Identifying a Rat Infestation
Rats are nocturnal so you may not always be aware that you have a problem, but there are ways to identify an infestation without seeing live rodents. There are a number of signs to watch out for - you only need to see one or two to know you have a problem, you don’t have to see all of them.
If you do identify a rat infestation at your property, contact a professional. Rat nests can be difficult to access and eliminating a rat problem can be challenging.
Look for dark brown droppings in a tapered shap, about the size of a raisin or baked bean.
Rats produce up to 40 droppings per night, which tend to be concentrated in specific areas rather than scattered about randomly. Randomly scattered droppings may indicate a mouse infestation.
Black and Brown rats can easily gain access into loft spaces and upper floors of buildings, so scratching noises at night may suggest their presence. Black rats are uncommon in the UK apart from around ports, so if you’re inland, scratching noises in the roof may also indicate another type of pest, possibly squirrels or mice.
Brown rats are less adept climbers and are more likely to be identified by a grinding or chattering noise as they scurry under decking, sheds, and floorboards.
Rats have teeth that never stop growing, so they must gnaw constantly to keep them manageable. Tooth marks in wood, plastic, pipework and even thin metal can be an indication of rat activity.
Rodent tracks - footprints and tail drag marks - can show up in dusty environments, such as unused lofts, storage areas, and garages. If you suspect rat activity, you could sprinkle a fine dust such as flour, talcum powder or china clay over the area you believe has rats, and check back to see if any marks appear.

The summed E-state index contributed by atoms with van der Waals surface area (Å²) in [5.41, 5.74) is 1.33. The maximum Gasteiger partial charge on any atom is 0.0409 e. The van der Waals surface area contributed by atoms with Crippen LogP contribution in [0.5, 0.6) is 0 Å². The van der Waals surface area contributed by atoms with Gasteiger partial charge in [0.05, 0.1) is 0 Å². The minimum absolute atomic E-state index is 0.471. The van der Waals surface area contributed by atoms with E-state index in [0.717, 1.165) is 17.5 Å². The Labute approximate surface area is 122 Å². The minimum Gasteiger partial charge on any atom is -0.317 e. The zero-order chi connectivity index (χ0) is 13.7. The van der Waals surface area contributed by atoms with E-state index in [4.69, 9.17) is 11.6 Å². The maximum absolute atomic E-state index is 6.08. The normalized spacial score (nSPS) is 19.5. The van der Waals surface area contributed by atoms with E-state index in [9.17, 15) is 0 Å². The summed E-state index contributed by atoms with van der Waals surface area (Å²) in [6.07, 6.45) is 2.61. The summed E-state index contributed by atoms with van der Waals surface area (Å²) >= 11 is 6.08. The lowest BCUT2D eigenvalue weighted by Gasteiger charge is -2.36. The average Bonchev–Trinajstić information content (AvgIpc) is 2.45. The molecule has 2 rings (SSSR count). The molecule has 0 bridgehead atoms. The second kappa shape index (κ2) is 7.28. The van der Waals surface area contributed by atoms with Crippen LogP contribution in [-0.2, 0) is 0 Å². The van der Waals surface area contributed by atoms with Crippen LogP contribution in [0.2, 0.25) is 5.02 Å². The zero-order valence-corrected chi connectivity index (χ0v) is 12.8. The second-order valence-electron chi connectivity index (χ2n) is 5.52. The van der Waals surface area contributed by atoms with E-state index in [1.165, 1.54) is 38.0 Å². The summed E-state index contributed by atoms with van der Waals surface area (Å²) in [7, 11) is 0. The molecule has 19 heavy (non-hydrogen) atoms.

Rats often leave smudges and marks on objects they repeatedly brush against, from the grease and dirt on their bodies. They generally reuse the same pathways, usually between their nesting and feeding areas, and over time those areas become marked by the activity. Look for dark smudges against walls in particular.
As rats are commonly found to enter the fabric of a building via your drainage system, plumbing and drainage problems may also be an indicator of a rat infestation.
Once they have made their way through the drain, rats can enter cavity walls, giving them easy access to lofts, ceiling voids, voids behind bath panels and any other area of the building. Rats are quite at home nesting behind and within these areas.
If rats are using your drainage system as a means of access, we would advise an inspection of the drains. Our technicians can identify the most appropriate proofing measures to prevent further reinfestation.